A large number of houses went under the hammer on Friday in the Queenstown market's first test since the COVID-19 lockdown.
"I'd say it's reasonably comparable with what we've seen around the country as well I mean," Bayleys Realty Auction Manager Conor Patton said.
"We've had bidding on a number of properties today. About two-thirds of properties have had bidding on them."
The first two properties in Friday's catalogue sold in the biggest auction day of the last few months, but overall only four of the 21 properties for sale were sold. The other 17 were passed in.
But Patton is remaining optimistic.
"We've got people who are looking from out of town, we've got locals, we've got people who need accommodation, we've got people who are looking for investment here."
Local economist Benje Patterson agrees, saying it's too early to get a good gauge on what effect the COVID-19 pandemic had on the market.
"I'm going to be looking towards the spring when some people begin to leave their mortgage holidays when we have the wage subsidies behind us, and we're in a situation where we can begin to see how willing Kiwi's are to visit Queenstown and whether the trans-Tasman bubble is up and running," he said.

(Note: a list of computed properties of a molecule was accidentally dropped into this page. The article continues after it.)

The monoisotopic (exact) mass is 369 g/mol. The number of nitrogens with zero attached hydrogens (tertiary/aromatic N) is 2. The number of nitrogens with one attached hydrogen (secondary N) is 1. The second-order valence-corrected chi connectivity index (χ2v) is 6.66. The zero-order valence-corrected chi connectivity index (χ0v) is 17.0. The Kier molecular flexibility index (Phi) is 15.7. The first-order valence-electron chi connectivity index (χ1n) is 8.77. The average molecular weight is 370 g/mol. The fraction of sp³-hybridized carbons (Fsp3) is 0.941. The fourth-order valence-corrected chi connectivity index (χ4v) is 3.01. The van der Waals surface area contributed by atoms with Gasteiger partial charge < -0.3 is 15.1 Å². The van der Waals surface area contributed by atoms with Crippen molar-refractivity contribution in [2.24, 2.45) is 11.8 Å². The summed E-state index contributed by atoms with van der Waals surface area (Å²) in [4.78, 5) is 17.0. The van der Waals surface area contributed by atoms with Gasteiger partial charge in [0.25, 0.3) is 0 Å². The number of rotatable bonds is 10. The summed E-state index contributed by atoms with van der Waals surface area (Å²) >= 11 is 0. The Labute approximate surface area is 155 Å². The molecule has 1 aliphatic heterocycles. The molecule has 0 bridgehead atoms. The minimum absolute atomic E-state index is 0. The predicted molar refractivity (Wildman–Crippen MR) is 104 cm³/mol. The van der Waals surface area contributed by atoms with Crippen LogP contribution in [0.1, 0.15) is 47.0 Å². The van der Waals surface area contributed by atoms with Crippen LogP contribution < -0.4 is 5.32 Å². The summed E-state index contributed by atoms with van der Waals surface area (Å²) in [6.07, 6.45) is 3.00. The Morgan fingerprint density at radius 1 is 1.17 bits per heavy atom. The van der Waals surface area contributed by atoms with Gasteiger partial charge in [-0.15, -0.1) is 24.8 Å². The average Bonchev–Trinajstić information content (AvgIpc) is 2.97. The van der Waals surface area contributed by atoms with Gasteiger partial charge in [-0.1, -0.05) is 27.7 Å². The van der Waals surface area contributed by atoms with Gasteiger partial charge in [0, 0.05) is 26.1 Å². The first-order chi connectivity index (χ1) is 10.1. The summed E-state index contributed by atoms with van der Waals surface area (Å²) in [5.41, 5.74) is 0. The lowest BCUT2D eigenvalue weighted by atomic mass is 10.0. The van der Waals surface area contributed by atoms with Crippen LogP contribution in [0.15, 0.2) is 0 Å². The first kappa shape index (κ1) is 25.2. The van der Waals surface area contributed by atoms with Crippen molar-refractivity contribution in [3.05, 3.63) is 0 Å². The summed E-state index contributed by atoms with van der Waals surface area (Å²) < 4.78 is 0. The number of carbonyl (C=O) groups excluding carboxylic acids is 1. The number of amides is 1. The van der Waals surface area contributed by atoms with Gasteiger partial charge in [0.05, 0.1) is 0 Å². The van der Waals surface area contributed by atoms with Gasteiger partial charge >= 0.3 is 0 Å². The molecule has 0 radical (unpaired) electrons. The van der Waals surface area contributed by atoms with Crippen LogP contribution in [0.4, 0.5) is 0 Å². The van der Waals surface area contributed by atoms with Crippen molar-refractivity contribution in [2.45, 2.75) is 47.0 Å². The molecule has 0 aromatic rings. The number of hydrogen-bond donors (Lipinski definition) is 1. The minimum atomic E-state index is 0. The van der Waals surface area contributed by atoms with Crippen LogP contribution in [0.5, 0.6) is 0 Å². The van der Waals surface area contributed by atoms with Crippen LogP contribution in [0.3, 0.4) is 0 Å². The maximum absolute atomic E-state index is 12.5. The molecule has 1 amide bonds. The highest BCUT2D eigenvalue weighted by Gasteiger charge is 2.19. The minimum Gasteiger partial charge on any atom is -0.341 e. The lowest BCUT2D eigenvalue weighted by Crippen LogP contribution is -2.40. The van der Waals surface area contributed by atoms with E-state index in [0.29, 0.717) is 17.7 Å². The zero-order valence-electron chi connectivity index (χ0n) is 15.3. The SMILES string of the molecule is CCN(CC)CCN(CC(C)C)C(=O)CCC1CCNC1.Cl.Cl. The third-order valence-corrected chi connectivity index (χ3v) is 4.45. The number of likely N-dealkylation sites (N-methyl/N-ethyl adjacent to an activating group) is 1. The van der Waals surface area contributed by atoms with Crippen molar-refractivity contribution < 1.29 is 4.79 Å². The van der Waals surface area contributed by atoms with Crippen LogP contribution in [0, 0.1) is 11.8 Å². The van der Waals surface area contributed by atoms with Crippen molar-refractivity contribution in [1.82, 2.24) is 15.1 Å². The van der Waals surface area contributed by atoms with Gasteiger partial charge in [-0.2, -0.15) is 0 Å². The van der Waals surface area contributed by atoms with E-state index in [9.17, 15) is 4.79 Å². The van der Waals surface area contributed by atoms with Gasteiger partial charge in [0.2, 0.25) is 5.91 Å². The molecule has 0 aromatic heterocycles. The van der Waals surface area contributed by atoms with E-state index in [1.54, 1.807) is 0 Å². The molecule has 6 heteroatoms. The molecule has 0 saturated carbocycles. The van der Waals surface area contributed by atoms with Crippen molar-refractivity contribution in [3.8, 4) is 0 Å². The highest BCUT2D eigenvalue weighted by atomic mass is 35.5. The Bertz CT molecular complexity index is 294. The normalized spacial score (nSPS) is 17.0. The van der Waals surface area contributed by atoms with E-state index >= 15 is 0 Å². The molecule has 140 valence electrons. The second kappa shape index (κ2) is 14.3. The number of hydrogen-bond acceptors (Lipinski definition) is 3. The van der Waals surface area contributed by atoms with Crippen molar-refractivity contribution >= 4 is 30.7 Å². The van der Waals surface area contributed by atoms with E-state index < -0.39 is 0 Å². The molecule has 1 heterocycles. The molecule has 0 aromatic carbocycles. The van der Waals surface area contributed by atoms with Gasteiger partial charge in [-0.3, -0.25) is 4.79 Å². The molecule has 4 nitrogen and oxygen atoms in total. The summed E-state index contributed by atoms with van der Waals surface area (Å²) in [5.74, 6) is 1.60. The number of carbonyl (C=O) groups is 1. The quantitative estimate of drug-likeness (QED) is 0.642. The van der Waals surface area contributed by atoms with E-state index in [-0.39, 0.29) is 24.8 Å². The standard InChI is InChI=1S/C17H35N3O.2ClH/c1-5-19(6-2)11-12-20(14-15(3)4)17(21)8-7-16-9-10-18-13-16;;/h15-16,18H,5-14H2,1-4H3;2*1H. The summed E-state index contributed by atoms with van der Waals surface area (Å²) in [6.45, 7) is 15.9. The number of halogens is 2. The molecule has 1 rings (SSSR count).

Before COVID-19 the median hour price in Queenstown had soared to $1.2 million and now the crisis could see a spike in listings, making it easier for locals to get into the market.
"The types of houses that are likely to see the most pronounced price falls in the immediate term are those that derive income from being Airbnb rented.. because that's one part of the market where the yields are so much lower so investors that are targeting that return are going to be prepared to pay less," Patterson said.
In a world of uncertainty, one thing is for sure, there's set to be plenty more auctions like these in the future.